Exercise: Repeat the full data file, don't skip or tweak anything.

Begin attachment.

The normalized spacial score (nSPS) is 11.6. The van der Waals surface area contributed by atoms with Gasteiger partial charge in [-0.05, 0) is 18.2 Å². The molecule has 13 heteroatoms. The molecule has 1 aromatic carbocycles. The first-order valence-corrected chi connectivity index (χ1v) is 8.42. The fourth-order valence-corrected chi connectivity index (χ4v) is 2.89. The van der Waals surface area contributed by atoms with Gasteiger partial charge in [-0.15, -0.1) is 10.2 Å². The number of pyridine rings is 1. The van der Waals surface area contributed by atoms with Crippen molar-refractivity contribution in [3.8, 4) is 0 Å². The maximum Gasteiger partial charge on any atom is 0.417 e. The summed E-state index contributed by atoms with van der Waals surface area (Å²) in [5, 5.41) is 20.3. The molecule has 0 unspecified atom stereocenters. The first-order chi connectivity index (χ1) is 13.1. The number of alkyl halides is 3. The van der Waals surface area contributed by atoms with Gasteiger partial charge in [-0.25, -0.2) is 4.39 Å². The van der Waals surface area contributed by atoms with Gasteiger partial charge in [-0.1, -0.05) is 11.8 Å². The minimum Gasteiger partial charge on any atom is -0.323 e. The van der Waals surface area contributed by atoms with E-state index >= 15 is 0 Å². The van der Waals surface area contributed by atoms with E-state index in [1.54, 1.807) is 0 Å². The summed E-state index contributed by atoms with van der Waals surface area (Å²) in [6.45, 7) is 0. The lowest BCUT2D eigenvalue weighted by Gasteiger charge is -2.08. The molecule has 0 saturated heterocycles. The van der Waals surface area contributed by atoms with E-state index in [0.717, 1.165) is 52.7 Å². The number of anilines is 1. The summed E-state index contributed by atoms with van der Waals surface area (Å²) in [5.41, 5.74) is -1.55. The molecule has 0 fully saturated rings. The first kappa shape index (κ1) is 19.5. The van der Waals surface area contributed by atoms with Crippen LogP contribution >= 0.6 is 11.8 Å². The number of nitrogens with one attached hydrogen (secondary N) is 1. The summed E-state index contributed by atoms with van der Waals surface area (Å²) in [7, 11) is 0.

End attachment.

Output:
The normalized spacial score (nSPS) is 11.6. The van der Waals surface area contributed by atoms with Gasteiger partial charge in [-0.05, 0) is 18.2 Å². The molecule has 13 heteroatoms. The molecule has 1 aromatic carbocycles. The first-order valence-corrected chi connectivity index (χ1v) is 8.42. The fourth-order valence-corrected chi connectivity index (χ4v) is 2.89. The van der Waals surface area contributed by atoms with Gasteiger partial charge in [-0.15, -0.1) is 10.2 Å². The number of pyridine rings is 1. The van der Waals surface area contributed by atoms with Crippen molar-refractivity contribution in [3.8, 4) is 0 Å². The maximum Gasteiger partial charge on any atom is 0.417 e. The summed E-state index contributed by atoms with van der Waals surface area (Å²) in [5, 5.41) is 20.3. The molecule has 0 unspecified atom stereocenters. The first-order chi connectivity index (χ1) is 13.1. The number of alkyl halides is 3. The van der Waals surface area contributed by atoms with Gasteiger partial charge in [-0.25, -0.2) is 4.39 Å². The van der Waals surface area contributed by atoms with Gasteiger partial charge in [-0.1, -0.05) is 11.8 Å². The minimum Gasteiger partial charge on any atom is -0.323 e. The van der Waals surface area contributed by atoms with E-state index >= 15 is 0 Å². The van der Waals surface area contributed by atoms with E-state index in [1.54, 1.807) is 0 Å². The summed E-state index contributed by atoms with van der Waals surface area (Å²) in [6.45, 7) is 0. The lowest BCUT2D eigenvalue weighted by Gasteiger charge is -2.08. The molecule has 0 saturated heterocycles. The van der Waals surface area contributed by atoms with E-state index in [0.717, 1.165) is 52.7 Å². The number of anilines is 1. The summed E-state index contributed by atoms with van der Waals surface area (Å²) in [5.41, 5.74) is -1.55. The molecule has 0 fully saturated rings. The first kappa shape index (κ1) is 19.5. The van der Waals surface area contributed by atoms with Crippen LogP contribution >= 0.6 is 11.8 Å². The number of nitrogens with one attached hydrogen (secondary N) is 1. The summed E-state index contributed by atoms with van der Waals surface area (Å²) in [7, 11) is 0.